Recordings in the lateral intraparietal area (LIP) reveal that parietal cortex encodes variables related to spatial decision-making, the selection of desirable targets in space. It has been unclear whether parietal cortex is involved in spatial decision-making in general, or whether specific parietal compartments subserve decisions made using specific actions. To test this, we engaged monkeys (Macaca mulatta) in a reward-based decision task in which they selected a target based on its desirability. The animals' choice behavior in this task followed the molar matching law, and in each trial was governed by the desirability of the choice targets. Critically, animals were instructed to make the choice using one of two actions: eye movements (saccades) and arm movements (reaches). We recorded the discharge activity of neurons in area LIP and the parietal reach region (PRR) of the parietal cortex. In line with previous studies, we found that both LIP and PRR encode a reward-based decision variable, the target desirability. Crucially, the target desirability was encoded in LIP at least twice as strongly when choices were made using saccades compared with reaches. In contrast, PRR encoded target desirability only for reaches and not for saccades. These data suggest that decisions can evolve in dedicated parietal circuits in the context of specific actions. This finding supports the hypothesis of an intentional representation of developing decisions in parietal cortex. Furthermore, the close link between the cognitive (decision-related) and bodily (action-related) processes presents a neural contribution to the theories of embodied cognition. PMID:25810518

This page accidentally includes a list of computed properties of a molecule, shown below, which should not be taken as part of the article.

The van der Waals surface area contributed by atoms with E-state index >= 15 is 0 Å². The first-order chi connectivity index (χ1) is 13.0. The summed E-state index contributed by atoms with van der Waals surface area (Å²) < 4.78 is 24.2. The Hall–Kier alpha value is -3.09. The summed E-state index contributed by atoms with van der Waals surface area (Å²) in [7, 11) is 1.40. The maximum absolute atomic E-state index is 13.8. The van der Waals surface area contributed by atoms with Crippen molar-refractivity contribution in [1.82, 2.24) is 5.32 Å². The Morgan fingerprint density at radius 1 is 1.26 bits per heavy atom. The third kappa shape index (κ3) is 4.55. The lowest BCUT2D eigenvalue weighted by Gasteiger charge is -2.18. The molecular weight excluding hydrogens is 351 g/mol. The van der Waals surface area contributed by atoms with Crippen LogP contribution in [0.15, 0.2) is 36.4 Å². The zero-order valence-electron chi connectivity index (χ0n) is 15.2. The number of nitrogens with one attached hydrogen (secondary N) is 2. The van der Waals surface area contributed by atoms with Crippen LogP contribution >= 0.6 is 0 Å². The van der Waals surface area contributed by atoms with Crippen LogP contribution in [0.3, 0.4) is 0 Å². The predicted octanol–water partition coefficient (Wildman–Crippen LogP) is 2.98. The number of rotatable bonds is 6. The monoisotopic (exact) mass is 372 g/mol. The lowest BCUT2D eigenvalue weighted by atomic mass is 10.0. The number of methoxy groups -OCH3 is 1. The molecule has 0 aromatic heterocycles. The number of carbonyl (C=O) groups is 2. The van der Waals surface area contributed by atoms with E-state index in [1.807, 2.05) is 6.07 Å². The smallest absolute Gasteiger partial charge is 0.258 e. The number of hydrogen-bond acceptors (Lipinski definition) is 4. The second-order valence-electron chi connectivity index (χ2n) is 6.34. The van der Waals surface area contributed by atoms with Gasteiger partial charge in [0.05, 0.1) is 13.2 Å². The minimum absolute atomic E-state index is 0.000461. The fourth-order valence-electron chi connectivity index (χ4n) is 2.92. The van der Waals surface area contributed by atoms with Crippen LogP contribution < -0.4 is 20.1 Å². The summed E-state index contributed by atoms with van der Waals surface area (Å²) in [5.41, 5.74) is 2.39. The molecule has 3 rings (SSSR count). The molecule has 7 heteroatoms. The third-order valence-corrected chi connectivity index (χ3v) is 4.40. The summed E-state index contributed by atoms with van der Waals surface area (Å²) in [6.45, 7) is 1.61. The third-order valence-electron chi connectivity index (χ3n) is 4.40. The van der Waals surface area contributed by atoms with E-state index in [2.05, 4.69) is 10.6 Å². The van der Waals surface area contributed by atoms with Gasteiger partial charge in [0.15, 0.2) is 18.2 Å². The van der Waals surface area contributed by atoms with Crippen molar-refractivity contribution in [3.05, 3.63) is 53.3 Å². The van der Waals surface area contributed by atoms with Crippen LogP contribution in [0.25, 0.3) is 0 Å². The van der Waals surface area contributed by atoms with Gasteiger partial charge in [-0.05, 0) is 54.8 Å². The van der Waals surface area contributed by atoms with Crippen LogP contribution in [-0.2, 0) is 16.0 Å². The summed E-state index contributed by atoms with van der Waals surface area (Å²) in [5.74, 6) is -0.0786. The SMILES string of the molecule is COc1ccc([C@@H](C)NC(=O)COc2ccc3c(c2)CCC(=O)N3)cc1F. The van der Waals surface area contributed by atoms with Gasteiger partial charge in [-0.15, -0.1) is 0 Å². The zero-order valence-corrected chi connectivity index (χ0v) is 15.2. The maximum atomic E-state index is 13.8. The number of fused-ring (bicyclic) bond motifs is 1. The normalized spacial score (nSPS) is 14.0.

8. Expected Utility Based Decision Making under Z-Information and Its Application.

    PubMed

    Aliev, Rashad R; Mraiziq, Derar Atallah Talal; Huseynov, Oleg H

    2015-01-01

    Real-world decision relevant information is often partially reliable. The reasons are partial reliability of the source of information, misperceptions, psychological biases, incompetence, and so forth. Z-numbers based formalization of information (Z-information) represents a natural language (NL) based value of a variable of interest in line with the related NL based reliability. What is important is that Z-information not only is the most general representation of real-world imperfect information but also has the highest descriptive power from human perception point of view as compared to fuzzy number. In this study, we present an approach to decision making under Z-information based on direct computation over Z-numbers. This approach utilizes expected utility paradigm and is applied to a benchmark decision problem in the field of economics. PMID:26366163

  9. Expected Utility Based Decision Making under Z-Information and Its Application

    PubMed Central

    Aliev, Rashad R.; Mraiziq, Derar Atallah Talal; Huseynov, Oleg H.

    2015-01-01